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The opinions expressed in this article are the writer’s own and do not reflect the views of Her Campus.

The word “no” has a pretty negative connotation attached to it. One of the most prominent assumptions that follow this word is rejection– rejection of a person, event, place, object, or idea. However, the word “no” can be a positive thing. It can enforce change, protect values, and set boundaries. Here’s a summary of my journey in learning to say “no.” 

ADDRESS PEOPLE PLEASING

I have struggled with people pleasing. The fear of letting people down is real. Now while it may be a real experience, if not addressed, it can lead to burnout rather quickly. I found myself saying “yes” to every event, every meeting, and every hangout in the organizations I am a part of here at Virginia Tech, and in my relationships. While I wanted to participate, I got into a habit of spreading myself too thin. I feared that if I didn’t show up to everything, I would in some way be letting the people in my life and my organizations down. In my head, I thought I was succeeding by keeping my daily schedule filled to the brim. I had a misconception of accomplishment. I found myself completely overwhelmed and my mental health took a toll as a result. It was crucial that I addressed this desire in me to people please at the expense of my mental health. I had to realize that if I don’t show up for myself that hinders how I show up for those around me. 

SETTING BOUNDARIES

Learning to say “no” to things and people is learning to set boundaries. I had to practice the balance between upholding commitments and taking time to rest. There are certain commitments that you must uphold in relationships, academics, and clubs or organizations. Then there are aspects of those things that are okay to limit. I had to learn that it was okay to decline some events or hangouts for me to relax, rest and refresh by spending some quality time alone. By learning how to incorporate balance into my life, I found myself in a better place physically, mentally, and emotionally. I was less tired, less stressed, and more motivated. A weight had been lifted that I was never meant to carry in the first place. I began to not only show up for others but also show up for myself.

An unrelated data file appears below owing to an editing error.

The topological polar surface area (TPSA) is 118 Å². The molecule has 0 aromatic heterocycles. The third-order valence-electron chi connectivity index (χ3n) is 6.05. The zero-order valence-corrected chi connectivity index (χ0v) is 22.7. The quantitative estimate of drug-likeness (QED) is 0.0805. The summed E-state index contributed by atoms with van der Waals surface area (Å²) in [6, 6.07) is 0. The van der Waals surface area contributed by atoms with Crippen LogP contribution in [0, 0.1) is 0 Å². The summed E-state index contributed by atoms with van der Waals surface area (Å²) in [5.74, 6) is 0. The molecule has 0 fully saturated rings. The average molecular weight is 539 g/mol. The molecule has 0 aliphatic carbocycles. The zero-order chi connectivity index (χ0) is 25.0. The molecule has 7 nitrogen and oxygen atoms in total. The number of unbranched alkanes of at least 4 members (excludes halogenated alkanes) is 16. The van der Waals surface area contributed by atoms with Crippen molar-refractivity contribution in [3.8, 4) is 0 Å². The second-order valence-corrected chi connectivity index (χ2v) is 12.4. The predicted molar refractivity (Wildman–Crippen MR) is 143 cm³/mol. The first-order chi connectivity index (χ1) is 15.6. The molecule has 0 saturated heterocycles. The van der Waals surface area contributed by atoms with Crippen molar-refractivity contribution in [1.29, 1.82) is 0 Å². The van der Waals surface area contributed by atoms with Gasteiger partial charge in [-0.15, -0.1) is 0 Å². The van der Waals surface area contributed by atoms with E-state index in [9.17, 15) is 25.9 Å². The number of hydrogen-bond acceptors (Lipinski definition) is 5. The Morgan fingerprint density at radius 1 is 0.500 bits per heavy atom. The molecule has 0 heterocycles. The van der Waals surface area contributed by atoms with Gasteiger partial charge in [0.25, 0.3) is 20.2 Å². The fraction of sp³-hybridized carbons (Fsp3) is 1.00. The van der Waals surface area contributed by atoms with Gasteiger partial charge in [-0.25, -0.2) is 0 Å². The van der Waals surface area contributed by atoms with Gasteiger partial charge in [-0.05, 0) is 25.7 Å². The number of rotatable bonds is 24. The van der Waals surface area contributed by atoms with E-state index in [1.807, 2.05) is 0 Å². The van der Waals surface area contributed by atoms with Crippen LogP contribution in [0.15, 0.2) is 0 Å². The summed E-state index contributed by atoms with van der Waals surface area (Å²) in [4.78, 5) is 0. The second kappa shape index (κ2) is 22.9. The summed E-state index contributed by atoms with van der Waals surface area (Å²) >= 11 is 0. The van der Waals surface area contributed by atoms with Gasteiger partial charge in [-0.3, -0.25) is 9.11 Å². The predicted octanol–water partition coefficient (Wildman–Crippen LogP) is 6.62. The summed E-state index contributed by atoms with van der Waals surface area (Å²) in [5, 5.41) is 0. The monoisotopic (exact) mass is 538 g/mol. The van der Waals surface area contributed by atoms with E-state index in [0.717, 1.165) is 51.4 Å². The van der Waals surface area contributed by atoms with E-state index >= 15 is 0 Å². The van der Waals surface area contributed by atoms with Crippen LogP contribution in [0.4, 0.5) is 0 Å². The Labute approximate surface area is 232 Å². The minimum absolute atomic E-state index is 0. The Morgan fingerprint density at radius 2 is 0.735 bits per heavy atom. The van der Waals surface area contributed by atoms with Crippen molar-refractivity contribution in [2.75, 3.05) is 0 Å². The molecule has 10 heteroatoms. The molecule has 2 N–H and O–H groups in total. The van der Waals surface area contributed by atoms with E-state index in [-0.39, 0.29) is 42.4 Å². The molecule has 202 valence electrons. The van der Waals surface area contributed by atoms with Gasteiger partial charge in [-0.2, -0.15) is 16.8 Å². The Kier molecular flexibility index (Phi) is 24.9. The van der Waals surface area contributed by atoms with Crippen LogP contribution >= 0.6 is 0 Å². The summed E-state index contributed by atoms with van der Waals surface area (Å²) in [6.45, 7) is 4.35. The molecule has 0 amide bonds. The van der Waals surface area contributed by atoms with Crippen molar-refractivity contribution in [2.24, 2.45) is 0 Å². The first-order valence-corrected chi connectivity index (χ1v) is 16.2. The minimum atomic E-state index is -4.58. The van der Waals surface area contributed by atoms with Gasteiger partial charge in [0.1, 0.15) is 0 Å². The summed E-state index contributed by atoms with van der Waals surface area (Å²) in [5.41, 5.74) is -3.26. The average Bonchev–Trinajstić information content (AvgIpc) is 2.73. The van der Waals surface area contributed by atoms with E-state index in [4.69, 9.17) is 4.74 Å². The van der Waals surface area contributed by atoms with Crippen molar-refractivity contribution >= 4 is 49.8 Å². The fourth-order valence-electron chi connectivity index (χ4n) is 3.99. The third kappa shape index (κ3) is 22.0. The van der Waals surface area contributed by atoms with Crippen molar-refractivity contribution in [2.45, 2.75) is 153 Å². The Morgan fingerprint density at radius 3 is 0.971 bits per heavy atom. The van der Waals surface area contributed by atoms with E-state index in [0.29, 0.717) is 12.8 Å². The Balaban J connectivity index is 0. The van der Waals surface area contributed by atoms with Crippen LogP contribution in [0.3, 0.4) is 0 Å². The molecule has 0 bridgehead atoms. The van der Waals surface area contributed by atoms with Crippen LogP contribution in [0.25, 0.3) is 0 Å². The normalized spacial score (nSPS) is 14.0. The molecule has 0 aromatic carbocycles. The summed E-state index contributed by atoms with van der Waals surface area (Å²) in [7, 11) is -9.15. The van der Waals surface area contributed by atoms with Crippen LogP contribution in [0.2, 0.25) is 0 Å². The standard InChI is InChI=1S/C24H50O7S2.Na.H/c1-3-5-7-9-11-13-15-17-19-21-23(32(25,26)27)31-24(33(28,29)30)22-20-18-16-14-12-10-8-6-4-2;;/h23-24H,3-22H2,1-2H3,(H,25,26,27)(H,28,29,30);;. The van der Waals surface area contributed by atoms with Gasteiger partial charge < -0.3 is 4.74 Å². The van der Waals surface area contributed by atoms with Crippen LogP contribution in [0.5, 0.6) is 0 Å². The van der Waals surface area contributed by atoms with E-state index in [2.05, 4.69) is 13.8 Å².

HOW YOU SAY IT

Everyone is familiar with the saying, “It isn’t what you say, but how you say it.” Kindness, transparency, and respect are all keys to the power of your “no”. When we decide to set boundaries and decline certain events or hangouts, it’s essential to do so with care. By being transparent with people, we create an atmosphere of sincerity. A simple “Hey, I can’t make it today. I need some personal rest. I need to get some things done. I am a bit overwhelmed today,” are all great ways to communicate authentically about the why behind our “no.” This is also a reminder to extend the people in our own lives grace when they may need to say “no.” We are all human and humans need rest. Let’s take proactive steps to protect our health across the board with compassion, respect, and sincerity. 

Grasp onto every moment of life, but pace yourself. Sometimes we need to step back, slow down and say “no.” That’s okay. That’s choosing a life of health for yourself and those around you.

Simone Smith

Virginia Tech '25

I am a sophomore at Virginia Tech pursuing a major in communications and a minor in digital marketing. I enjoy reading, painting, dancing, writing, nature, and hanging out with friends.
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